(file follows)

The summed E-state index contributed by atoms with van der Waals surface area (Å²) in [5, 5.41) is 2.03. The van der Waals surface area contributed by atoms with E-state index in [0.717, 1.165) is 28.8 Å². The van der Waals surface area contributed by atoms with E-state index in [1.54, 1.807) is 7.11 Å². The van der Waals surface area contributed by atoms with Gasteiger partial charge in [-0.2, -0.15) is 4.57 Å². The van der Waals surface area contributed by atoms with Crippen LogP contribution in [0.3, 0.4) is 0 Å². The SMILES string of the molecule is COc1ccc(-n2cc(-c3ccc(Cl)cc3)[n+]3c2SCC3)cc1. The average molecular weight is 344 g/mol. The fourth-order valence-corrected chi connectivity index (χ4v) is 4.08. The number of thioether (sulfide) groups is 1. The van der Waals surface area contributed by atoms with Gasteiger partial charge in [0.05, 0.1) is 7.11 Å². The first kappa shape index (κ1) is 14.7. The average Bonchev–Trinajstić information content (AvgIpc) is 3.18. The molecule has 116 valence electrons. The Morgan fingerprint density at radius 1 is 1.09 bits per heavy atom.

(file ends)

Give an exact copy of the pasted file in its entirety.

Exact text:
The summed E-state index contributed by atoms with van der Waals surface area (Å²) in [5, 5.41) is 2.03. The van der Waals surface area contributed by atoms with E-state index in [0.717, 1.165) is 28.8 Å². The van der Waals surface area contributed by atoms with E-state index in [1.54, 1.807) is 7.11 Å². The van der Waals surface area contributed by atoms with Gasteiger partial charge in [-0.2, -0.15) is 4.57 Å². The van der Waals surface area contributed by atoms with Crippen LogP contribution in [0.3, 0.4) is 0 Å². The SMILES string of the molecule is COc1ccc(-n2cc(-c3ccc(Cl)cc3)[n+]3c2SCC3)cc1. The average molecular weight is 344 g/mol. The fourth-order valence-corrected chi connectivity index (χ4v) is 4.08. The number of thioether (sulfide) groups is 1. The van der Waals surface area contributed by atoms with Gasteiger partial charge in [0.05, 0.1) is 7.11 Å². The first kappa shape index (κ1) is 14.7. The average Bonchev–Trinajstić information content (AvgIpc) is 3.18. The molecule has 116 valence electrons. The Morgan fingerprint density at radius 1 is 1.09 bits per heavy atom.